Building a Proactive Security Culture │ Why is it Important?



Ultimately, we, the security community need to stop blaming employees as the security problem and start blaming ourselves. It’s up to us to understand what the root causes are in failing to change human behaviour and address those issues - SANS Institute Security Awareness Report 2017.


Developing and maintaining an effective and proactive security culture is an essential component of a protective security strategy, within any environment, and helps mitigate against a range of threats that could cause physical, reputational or financial damage to organisations.


Security culture refers to the set of values, that should be shared by everyone, that determine how people are expected to think about, and approach security. Getting security culture right will help develop a security conscious workforce, and promote the desired security behaviours you want from staff.


Cultures develop over time and are influenced and changed by multiple carriers. Management policies and directives play a role, but also important are example setting, role models, peer behaviour, awareness training and mentoring (CSMP, Unit 11).


The benefits of an effective security culture will include;


A workforce that are more likely to be engaged with, and take responsibility for, security issues that may arise, not limited to insider threat, which is often overlooked, but of serious concern in the majority of organisations.


Increased compliance of protective security measures, for example abiding by an access control policy, or abiding by a search and screening policy upon entry into a place of work, such as office.


Reduced risk of insider incidents, as above, insider threat is of grave concern, and hugely neglected, as many people focus, on external threats, overlooking the internal threats from their own employees.


Awareness of the most relevant security threats within their place of work, for example, awareness of hostile reconnaissance, and how to spot this form of behaviour.


Employees are more likely to think and act in a security conscious manner, for example, closing an electronic access control door to a restricted area behind them, in the event the door is not automatically hinged.


Many organisations, you would hope, wish to embed an effective security culture where security is a collective responsibility shared by everyone in an organisation, however, this can often be hard to achieve, either due to limited support at executive level, or an immature approach to security as a whole, perhaps security is treated as a necessary burden, or solely compliance based.


Note, endorsement or buy-in at C-Suite level is paramount, and it is also important that this be led from the top. From my experience, often when senior persons do not lead by example, for example assuming they are exempt from any search and screening, access control policy, or badge/credential wearing policy, this sends a negative message to employees.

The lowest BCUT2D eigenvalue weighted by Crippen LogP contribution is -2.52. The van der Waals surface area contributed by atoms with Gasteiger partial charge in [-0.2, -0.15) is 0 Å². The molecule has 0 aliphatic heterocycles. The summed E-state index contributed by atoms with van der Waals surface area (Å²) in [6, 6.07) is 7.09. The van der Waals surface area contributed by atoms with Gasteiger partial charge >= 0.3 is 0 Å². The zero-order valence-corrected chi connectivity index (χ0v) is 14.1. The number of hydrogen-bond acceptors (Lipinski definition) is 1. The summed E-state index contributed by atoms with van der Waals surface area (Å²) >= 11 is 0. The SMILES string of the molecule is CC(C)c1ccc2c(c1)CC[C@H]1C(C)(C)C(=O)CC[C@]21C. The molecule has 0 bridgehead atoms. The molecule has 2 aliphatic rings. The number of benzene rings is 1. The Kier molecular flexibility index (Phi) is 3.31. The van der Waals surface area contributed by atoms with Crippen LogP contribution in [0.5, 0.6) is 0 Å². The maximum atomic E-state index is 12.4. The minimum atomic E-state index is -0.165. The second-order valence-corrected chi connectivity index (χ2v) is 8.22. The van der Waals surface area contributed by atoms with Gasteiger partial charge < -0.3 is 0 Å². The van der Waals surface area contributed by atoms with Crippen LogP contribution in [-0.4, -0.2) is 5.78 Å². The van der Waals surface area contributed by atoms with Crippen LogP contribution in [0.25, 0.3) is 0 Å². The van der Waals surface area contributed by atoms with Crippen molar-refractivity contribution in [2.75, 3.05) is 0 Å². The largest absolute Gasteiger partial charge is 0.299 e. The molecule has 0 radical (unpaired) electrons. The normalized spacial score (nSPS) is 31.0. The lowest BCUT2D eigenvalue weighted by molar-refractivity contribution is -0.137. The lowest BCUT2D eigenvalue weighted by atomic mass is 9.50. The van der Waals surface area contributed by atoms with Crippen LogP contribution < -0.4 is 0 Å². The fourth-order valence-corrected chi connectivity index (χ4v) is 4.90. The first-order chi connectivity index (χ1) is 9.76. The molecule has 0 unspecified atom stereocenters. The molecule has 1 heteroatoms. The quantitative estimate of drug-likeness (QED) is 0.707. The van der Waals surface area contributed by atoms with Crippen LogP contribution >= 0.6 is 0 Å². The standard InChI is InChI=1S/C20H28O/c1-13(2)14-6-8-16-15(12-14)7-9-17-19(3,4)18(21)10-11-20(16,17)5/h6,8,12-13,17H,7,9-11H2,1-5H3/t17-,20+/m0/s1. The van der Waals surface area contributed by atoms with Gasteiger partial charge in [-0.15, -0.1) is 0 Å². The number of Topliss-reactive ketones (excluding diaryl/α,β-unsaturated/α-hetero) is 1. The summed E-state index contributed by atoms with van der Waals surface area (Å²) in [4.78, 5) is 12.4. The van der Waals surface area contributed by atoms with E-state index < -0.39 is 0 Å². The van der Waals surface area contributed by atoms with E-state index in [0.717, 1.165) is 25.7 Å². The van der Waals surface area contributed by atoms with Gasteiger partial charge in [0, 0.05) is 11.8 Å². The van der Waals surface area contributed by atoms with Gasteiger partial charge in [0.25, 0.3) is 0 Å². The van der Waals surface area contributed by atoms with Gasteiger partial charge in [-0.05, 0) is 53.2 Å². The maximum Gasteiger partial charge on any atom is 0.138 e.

Effective security relies on people behaving in the right manner. This is enabled through an understanding of the threat and a clear understanding of what is required of them. In this way, employees play a significant role in the detection, deterrence and prevention of security threats.


The development of an appropriate security culture, where the right security behaviours are adopted by all employees, is essential to an organisation’s protective security regime.


Used the right way, staff, guard force, contractors, visitors, and suppliers can be a huge force multiplier, at a relatively low cost, in strengthening your resilience to security threats and reducing your vulnerability to criminality, cleaners are a great example of force multipliers, as they have access to ‘’most’’ areas, and see and hear everything, especially relevant to insider threat.


The International Security Management Institute’s CSMP® states the following;


Security should not be viewed as a narrow discrete activity with its focus around guarding and barriers. It is a culture which needs to be shared and embedded into the business, just like health and safety, business continuity and corporate social responsibility.


Therefore, leadership of the security function requires special skills that go beyond leadership of the immediate team, but leadership at organisational level, the security manager must be a business manager, with security as their speciality.


One efficient way to embed security culture within the overall enterprise culture is by the use of local security champions – regular members of staff who have a departmental responsibility for security matters, who are coached by the security manager, but who report to their respective line managers.


Regards,


Adam